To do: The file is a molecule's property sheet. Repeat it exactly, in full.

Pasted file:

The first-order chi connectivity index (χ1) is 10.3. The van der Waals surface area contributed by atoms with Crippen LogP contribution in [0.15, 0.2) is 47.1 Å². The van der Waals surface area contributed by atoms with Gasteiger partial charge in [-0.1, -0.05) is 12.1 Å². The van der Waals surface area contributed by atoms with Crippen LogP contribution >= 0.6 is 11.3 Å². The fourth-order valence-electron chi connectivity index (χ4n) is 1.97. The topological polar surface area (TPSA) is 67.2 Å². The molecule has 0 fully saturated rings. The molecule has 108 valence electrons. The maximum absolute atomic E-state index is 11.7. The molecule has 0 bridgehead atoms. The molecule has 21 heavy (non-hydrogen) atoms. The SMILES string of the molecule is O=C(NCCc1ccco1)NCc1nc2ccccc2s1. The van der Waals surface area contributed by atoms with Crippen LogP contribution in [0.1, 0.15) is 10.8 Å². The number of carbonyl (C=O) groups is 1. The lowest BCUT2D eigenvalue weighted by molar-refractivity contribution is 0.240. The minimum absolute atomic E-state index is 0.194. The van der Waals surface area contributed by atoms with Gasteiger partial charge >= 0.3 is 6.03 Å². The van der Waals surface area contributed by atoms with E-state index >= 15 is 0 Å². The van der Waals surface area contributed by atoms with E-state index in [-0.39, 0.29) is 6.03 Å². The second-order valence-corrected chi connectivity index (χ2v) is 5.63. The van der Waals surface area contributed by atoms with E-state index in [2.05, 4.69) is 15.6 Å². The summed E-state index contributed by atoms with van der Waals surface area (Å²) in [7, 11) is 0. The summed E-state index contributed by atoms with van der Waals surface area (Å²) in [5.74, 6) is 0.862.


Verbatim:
The first-order chi connectivity index (χ1) is 10.3. The van der Waals surface area contributed by atoms with Crippen LogP contribution in [0.15, 0.2) is 47.1 Å². The van der Waals surface area contributed by atoms with Gasteiger partial charge in [-0.1, -0.05) is 12.1 Å². The van der Waals surface area contributed by atoms with Crippen LogP contribution >= 0.6 is 11.3 Å². The fourth-order valence-electron chi connectivity index (χ4n) is 1.97. The topological polar surface area (TPSA) is 67.2 Å². The molecule has 0 fully saturated rings. The molecule has 108 valence electrons. The maximum absolute atomic E-state index is 11.7. The molecule has 0 bridgehead atoms. The molecule has 21 heavy (non-hydrogen) atoms. The SMILES string of the molecule is O=C(NCCc1ccco1)NCc1nc2ccccc2s1. The van der Waals surface area contributed by atoms with Crippen LogP contribution in [0.1, 0.15) is 10.8 Å². The number of carbonyl (C=O) groups is 1. The lowest BCUT2D eigenvalue weighted by molar-refractivity contribution is 0.240. The minimum absolute atomic E-state index is 0.194. The van der Waals surface area contributed by atoms with Gasteiger partial charge >= 0.3 is 6.03 Å². The van der Waals surface area contributed by atoms with E-state index >= 15 is 0 Å². The van der Waals surface area contributed by atoms with E-state index in [-0.39, 0.29) is 6.03 Å². The second-order valence-corrected chi connectivity index (χ2v) is 5.63. The van der Waals surface area contributed by atoms with E-state index in [2.05, 4.69) is 15.6 Å². The summed E-state index contributed by atoms with van der Waals surface area (Å²) in [7, 11) is 0. The summed E-state index contributed by atoms with van der Waals surface area (Å²) in [5.74, 6) is 0.862.